By Sunday morning service had been restored throughout the entire United States and to some other parts of the world, however, the PlayStation store remained offline.

On the PlayStation blog website, the company urged gamers to update the firmware on their PlayStation 3 systems and to change their passwords.

Copyright 2011 ABC New Radio


Sony Hack: Is Another One on the Way?

Jupiterimages/Brand X Pictures(NEW YORK) -- As if the recent wave of hacks wasn't enough, Sony might soon be in for another, according to a new report.

Citing an "observer of the Internet Relay Chat channel used by the hackers," the tech site CNET said that a third major hack against Sony has been planned for the weekend of May 7, 2011. According to the report, the hackers plan to not only break into the company's network but to publicize some or all of the information they can grab, including customer names, credit card numbers and addresses.

This latest threat comes two weeks after a network security breach that Sony said might have compromised personal information, including credit card data, for a reported 100 million PlayStation and online gaming customers. On Thursday, Sony CEO Howard Stringer apologized for "the inconvenience and concern caused by this attack."

According to CNET, the hackers behind this latest planned attack say they already have some of Sony's servers under their control.

But Chester Wisniewski, senior security adviser for security firm Sophos Labs, said the report may turn out to be false.

"This might be a baseless rumor," Wisniewski said, adding that he's familiar with the Internet Relay Chat forum and believes it's filled mostly with "bluster."

Still, Wisniewski said, while the recent attacks have been devastating for Sony and its customers (himself included), the company's recent actions made it an attractive target for the hacker community.

In early April, the loosely affiliated international hacker group Anonymous posted a statement online promising Sony that it would experience "the wrath of Anonymous" after Sony took legal action against George Hotz, a PlayStation 3 user. Sony claimed Hotz had broken the law by sharing information on how to hack the system to play pirated videogames, but the two parties later announced that they had settled the matter.

In the past few months, the company further upset “techies” when it revoked the PlayStation 3's ability to run the operating system Linux, according to Wisniewski. Several customers bought the PlayStation 3 specifically for its Linux capabilities, which allowed the system to work as a general computer, he said.

"They certainly have done a lot of things over the years to annoy the most skilled attacker kinds of people," said Wisniewski.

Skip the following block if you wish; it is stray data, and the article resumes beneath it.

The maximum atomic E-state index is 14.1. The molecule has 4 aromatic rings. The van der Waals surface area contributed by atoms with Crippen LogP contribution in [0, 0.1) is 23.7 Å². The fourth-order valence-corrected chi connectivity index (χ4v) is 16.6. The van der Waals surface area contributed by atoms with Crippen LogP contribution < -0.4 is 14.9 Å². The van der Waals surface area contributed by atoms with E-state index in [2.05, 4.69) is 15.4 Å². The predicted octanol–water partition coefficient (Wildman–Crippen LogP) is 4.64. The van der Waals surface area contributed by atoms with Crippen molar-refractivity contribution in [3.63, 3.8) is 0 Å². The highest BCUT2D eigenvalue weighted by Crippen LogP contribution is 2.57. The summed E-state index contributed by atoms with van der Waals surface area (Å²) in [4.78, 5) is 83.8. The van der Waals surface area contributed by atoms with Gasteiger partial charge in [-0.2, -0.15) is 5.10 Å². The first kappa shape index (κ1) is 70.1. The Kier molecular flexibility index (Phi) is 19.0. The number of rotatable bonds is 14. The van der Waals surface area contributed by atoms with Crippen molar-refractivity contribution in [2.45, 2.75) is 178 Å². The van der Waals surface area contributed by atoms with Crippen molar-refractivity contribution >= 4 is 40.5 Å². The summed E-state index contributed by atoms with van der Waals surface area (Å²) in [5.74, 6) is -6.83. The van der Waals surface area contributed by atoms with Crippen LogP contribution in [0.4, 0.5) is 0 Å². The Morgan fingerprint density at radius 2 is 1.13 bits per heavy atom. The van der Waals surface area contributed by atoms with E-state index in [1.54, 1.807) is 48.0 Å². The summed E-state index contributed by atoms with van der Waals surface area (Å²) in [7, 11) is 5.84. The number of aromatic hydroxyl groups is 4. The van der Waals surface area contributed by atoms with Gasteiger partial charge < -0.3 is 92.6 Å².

Copyright 2011 ABC News Radio


Death of Osama Bin Laden Spurs New Cyber-Scams

Jupiterimages/Thinkstock(ARLINGTON, Va.) -- The Better Business Bureau Thursday warned about a "slew of cyber-scams" that have appeared online in the aftermath of the death of Osama Bin Laden. 

Internet security firm Kapersky Labs reports malicious online scams targeting social media sites such as Facebook as well as Google Images searches. 

One example on Facebook features a video claiming to show the death of Osama bin Laden.  When Facebook users click on the malicious URL, warns the BBB, a virus could infect the users' computers.

Another scam involves the circulation of a letter seemingly written by a "soldier," asking for readers for help in transferring millions of dollars to a "trustworthy" U.S. citizen.

The BBB recommends several ways consumers can avoid these scams:

1.  Think before you click.  The BBB notes that no photos or videos related to Osama bin Laden's death have been released and consumers should "be extremely skeptical of links that say otherwise."

2.  Don't fall for the not-so-free "free" offer.  Web users should be wary of sites claiming to "celebrate" any sort of occasion with free offers or giveaways, particularly if you have not heard of the company before.

3.  Spread the word.  The BBB encourages consumers to discuss cyber-scams with friends or family who have access to the Internet.

4.  Know the red flags.  Scam emails and websites often are riddled with grammatical errors or spelling mistakes.  Cyber-scammers also may ask people to wire money to resolve various situations.  The BBB says these are red flags and Web users should look be skeptical when they come across them.

5.  Check with the BBB.  For more information on how to protect yourself from cyber-scams, visit

Copyright 2011 ABC News Radio


Sony: Some Playstation Network Services to Resume

Jupiterimages/Brand X Pictures(TOKYO) -- Sony has some good news for Playstation gamers, as the company announced that some Playstation Network services will resume in the coming week.

Sony Computer Entertainment and Sony Network Entertainment International announced Sunday that some steps have been taken to enhance the network’s security and that Playstation Network and Qriocity services such as gaming, music and video services will soon be turned on.

Playstation gamers around the world have been unable to play using the online network since April 20, when the system was shut down following a criminal cyber-attack on Sony’s data-center located in San Diego, California.

The company says personal data of some 77 million customers was accessed by an unauthorized person between April 17 and April 19. Credit card information from some customers may have been accessed; however, the company was unable to confirm whether or not credit card data was taken.

Officials say the FBI is now conducting an investigation into the cyber-attack.

Sony says it also has plans to launch a “Welcome Back” program, which will provide customers around the world with “service options and premium content as an expression of the company’s appreciation for their patience, support and continued loyalty.”

Copyright 2011 ABC News Radio